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Remember the great North American Ebola hysteria of '14? The baseless quarantines, the helicopters following the first infected American aid worker as he was taken off a plane in the United States, the television news channels that warned, in a continuous panicky crawl, that "cases may soar to 10,000 per week."

The terror was justified – if you happened to live in certain parts of West Africa. As of last week, the death toll in Liberia, Guinea and Sierra Leone had reached 9,637 out of 23,781 confirmed cases, according to the U.S. Centers for Disease Control. Thankfully, it looks like the spread of the disease is finally slowing in those countries.

One person who was diagnosed with Ebola in the United States died, out of four confirmed cases. You would never know that, judging by the paranoia and political grandstanding that dominated the airwaves in October. A community college in Texas stopped taking applicants from affected countries; two kids from Sierra Leone were beaten up in America because, you know, they'd been to Sierra Leone. Health-care professionals returning from Africa were placed under quarantine even if they showed no symptoms; anyone they'd come in contact with was told to stay at home too, as if the virus could spread by mere proximity (which was not the case). It was like Beatlemania, if you took away the Beatles and just kept the mania.

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There has never been a case of Ebola in Canada, but that didn't prevent our government's shameful decision to deny visas to visitors from the afflicted countries, over the protests of public-health experts. Australia did the same thing.

The most absurd cautionary tale had to involve the closing of Coming Attractions, a bridal shop in Akron, Ohio, which shut down in January after months of poor sales. The reason? Amber Vinson, a nurse who contracted (and recovered from) Ebola had visited the store before her diagnosis. "You can't Google 'Coming Attractions' without the word 'Ebola' coming up everywhere," one of the shop's employees told a local newscast. I feel for the owners of the shop, though not as deeply as I feel for the people suffering and fighting the disease in West Africa.

Some of the damage the hysteria left in its wake was laid out in a report this week called Ethics and Ebola, from the U.S. Presidential Commission on Bioethical Issues. "In the United States," the authors noted, "the limited cases sometimes generated widespread fear, unflattering reactions and governmental responses that some argued were actually focused on addressing political implications of such public reactions as opposed to the underlying health concerns themselves."

This will not surprise anyone who heard politicians such as Rand Paul, as well as walking caricature Donald Trump, essentially blame President Barack Obama for the arrival of the virus on America's shores. A Fox News host actually asked the director of the CDC, live on air, why anyone should trust its advice when it was "part of the administration."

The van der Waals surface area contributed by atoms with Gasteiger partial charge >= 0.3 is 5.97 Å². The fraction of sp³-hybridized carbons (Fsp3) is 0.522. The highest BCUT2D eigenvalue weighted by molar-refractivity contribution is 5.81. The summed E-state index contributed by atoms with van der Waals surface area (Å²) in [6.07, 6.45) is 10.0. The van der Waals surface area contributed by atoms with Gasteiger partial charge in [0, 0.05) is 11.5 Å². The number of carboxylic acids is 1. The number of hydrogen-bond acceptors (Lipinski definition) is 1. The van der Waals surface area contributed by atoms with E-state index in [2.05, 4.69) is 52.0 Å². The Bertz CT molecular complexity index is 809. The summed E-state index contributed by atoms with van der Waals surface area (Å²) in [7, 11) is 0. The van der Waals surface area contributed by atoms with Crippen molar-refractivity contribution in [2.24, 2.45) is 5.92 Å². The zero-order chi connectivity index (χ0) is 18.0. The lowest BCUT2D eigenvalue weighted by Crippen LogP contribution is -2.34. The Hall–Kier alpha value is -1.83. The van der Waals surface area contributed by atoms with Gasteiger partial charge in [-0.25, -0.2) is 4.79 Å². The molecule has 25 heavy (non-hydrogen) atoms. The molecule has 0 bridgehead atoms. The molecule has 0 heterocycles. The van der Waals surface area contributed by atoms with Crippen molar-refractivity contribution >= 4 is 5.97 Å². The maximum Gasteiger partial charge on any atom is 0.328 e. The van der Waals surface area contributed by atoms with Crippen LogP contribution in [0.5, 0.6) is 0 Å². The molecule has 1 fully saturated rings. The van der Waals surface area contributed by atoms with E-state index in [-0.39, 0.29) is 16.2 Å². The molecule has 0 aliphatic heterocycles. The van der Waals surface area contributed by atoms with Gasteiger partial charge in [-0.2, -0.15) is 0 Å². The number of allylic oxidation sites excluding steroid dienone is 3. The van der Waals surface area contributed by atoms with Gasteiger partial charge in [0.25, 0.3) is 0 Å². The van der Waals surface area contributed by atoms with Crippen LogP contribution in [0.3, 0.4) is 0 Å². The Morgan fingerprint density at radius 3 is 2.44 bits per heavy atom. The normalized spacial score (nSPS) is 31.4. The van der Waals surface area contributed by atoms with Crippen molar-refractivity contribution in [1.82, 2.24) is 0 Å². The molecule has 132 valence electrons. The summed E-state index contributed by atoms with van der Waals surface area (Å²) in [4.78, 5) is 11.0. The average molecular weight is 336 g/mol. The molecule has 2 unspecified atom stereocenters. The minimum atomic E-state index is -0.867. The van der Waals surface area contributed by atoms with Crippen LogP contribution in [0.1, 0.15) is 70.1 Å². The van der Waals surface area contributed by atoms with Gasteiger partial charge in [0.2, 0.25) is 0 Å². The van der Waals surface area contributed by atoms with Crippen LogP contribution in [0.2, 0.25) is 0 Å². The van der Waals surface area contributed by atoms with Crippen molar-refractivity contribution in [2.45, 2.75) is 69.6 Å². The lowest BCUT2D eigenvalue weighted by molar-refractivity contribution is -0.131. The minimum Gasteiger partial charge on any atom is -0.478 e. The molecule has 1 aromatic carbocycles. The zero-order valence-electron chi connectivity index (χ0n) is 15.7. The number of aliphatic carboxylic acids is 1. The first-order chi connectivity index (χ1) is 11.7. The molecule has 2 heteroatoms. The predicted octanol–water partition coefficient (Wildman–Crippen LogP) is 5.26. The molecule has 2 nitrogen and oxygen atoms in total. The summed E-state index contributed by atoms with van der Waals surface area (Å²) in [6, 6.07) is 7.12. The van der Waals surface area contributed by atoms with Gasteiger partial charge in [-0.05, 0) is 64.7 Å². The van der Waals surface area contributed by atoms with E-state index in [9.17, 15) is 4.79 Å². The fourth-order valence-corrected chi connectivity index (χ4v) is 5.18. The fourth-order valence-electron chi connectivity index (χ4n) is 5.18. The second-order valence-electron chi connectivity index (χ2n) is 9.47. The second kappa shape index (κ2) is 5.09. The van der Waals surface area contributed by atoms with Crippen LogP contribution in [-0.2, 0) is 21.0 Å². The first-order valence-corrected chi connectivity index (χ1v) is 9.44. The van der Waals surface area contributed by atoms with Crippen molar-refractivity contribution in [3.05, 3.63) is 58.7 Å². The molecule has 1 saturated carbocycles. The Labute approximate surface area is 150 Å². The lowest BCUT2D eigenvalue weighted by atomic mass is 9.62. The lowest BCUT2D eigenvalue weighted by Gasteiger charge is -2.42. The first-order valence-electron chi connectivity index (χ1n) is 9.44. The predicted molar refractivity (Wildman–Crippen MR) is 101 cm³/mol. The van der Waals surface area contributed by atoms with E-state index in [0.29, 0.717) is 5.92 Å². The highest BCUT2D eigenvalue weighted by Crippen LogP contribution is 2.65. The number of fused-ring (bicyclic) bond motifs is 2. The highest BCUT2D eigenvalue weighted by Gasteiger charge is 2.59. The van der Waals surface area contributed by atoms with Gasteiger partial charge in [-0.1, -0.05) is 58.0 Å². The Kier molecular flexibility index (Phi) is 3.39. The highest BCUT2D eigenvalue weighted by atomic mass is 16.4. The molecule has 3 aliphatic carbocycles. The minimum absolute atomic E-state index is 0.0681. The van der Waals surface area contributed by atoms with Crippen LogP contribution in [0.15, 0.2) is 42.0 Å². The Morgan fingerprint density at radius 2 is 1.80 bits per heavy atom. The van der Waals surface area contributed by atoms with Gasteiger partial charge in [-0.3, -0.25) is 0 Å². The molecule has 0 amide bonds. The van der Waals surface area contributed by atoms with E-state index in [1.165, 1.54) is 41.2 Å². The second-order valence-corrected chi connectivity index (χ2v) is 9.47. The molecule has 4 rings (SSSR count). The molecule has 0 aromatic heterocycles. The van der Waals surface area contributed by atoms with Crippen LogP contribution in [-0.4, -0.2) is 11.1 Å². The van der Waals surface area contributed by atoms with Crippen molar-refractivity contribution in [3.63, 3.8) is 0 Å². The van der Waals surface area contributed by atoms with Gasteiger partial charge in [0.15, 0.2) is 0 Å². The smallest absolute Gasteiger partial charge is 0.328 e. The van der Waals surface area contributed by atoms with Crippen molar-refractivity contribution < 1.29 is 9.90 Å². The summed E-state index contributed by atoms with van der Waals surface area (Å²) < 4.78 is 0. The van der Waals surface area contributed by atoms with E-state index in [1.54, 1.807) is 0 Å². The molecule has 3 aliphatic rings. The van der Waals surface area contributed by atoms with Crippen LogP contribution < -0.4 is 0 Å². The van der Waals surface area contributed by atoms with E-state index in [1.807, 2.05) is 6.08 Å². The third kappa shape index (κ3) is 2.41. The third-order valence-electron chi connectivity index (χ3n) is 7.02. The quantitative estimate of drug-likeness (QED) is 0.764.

Public trust is key, as the report points out. Preparations have to be made not just for the next epidemic but for the best way to communicate useful information to the public that is based on science, not fear or political machinations. The report singles out travel bans and unnecessary quarantines of health professionals that were "ineffective and overly restrictive." Instead, it recommends a policy of "least infringement," which acknowledges that allowing experts to travel to fight an epidemic at its source is the best way of stopping a disease's global spread.

Try telling that to Kaci Hickox. She's the nurse who was slapped into quarantine after returning from treating Ebola patients in West Africa, despite not having the virus or even any symptoms of it. She fought the quarantine in court and threatened to sue New Jersey Governor Chris Christie. ("Get in line," he responded.)

"My liberty, my interests and consequently my civil rights were ignored because some ambitious governors saw an opportunity to use an age-old political tactic: fear," she wrote in the Guardian. The issue, which she wrote about under the headline Stop Calling Me 'The Ebola Nurse,' was much larger than just her restricted movements. "Too many political and civic leaders have allowed this fear to spread and some even fuelled the flames."

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Her comments were echoed by Craig Spencer, the New York doctor who contracted Ebola and had his own moment in the panic spotlight. Dr. Spencer went to a bowling alley before he began showing symptoms, prompting widespread terror and leading one wit to point out that New Yorkers were safe unless Dr. Spencer had had carnal relations with a bowling ball.

Dr. Spencer recently wrote about his experiences in The New England Journal of Medicine, and in an interview with WNYC radio he lambasted the fear-mongering that leads to mandatory quarantine policies: "I'm afraid that what happened was that we forsake public health principles at the expense of political expediency. … I'm very afraid that what we did in this situation is set a precedent that allowed politicians to make public health policies when they were not qualified to do so."

They have such nice, reasonable tones, Dr. Spencer and Ms. Hickox. What are the chances they'll be heard above the shouting?

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